Climate change is causing spring to arrive earlier in much of North America, but this advance is not happening uniformly across many bird’s migration routes.
It has become something of an annual tradition that I produce an advent calendar each year with facts, interesting links and videos. Consider it a little festive treat for your brain :) Here is your 2016 advent calendar – check out the doors that are already open, and come back each day for a new treat!
Great-tailed grackles are very flexible, quickly learning to associate new cues with food, but new research suggests this doesn’t help them innovate to solve new problems.
What do those cute little baby sea turtles do after their epic sprint to the water? Until very recently, we simply didn’t know. Nobody had been able to study the movement of juvenile sea turtles in natural conditions – they were simply too small and too difficult to track. But a new study reveals for the first time just what the young turtles have been up to in the Pacific ocean – and it shows that they are just as determined and tenacious as they were on land, fighting strong currents to reach their preferred feeding grounds.
A group of bottlenose dolphins in Shark Bay, Western Australia, use a clever trick to access prey on the sea floor – they cover their beaks with marine sponges to protect themselves from sharp rocks as they search for food. 30 years after the behaviour was first reported, scientists have now found that individuals improve with practice, peaking just when it matters most.
If you ever owned a pet stick insect as a child, you might have noticed them swaying back and forth at the end of a twig, but until recently, nobody knew what this strange behaviour was for.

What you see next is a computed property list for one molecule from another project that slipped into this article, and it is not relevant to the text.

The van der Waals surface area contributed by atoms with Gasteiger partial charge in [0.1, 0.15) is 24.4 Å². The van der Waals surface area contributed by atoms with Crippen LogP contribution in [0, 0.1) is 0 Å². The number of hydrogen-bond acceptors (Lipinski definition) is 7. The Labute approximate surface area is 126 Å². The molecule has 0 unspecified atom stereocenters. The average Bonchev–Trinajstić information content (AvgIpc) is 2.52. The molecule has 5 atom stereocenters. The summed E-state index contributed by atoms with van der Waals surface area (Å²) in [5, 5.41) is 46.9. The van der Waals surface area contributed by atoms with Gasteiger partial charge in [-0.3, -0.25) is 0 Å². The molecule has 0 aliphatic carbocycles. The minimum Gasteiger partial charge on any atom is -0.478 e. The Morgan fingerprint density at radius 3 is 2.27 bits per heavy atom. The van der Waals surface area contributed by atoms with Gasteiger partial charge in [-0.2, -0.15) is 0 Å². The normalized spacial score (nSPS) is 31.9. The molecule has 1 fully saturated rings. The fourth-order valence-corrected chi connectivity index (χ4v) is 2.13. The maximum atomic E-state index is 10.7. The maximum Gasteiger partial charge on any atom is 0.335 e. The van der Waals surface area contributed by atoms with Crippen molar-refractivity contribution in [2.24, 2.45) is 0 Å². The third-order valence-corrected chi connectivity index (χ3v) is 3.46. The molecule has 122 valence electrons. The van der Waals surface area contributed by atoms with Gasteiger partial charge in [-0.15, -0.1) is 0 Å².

For male elephant seals, the fight to secure a mate can be vicious, even deadly. So they try everything they can to avoid it. This is a pattern biologists see again and again – across the animal kingdom, males have evolved to use signals to assess each other’s prowess and avert costly physical confrontations. In most cases, these signals are honest – they accurately convey an individual’s size, strength or dominance. But new research shows this is not the case for Elephant seals, which have evolved a more sophisticated system.
New research published last week describes how black widow spiders destroy their mate’s nests to deter rival males.
Nice guys finish last? Not for the hermit crab – shy males produce more sperm and are more successful with the ladies.
While we accept the individual differences in behaviour between humans without question, terming it ‘personality’, the idea personality in animals has been met with great scepticism. However, evidence for consistent behavioural differences between individuals, known as personality or behavioural syndromes, is now widespread, the question remaining is why? What is the benefit of personality? Some scientists suggest that different personalities represent different life strategies relating to risk taking and investing in the future, others suggest that personalities exist because environmental conditions are variable and different strategies fair better under different conditions.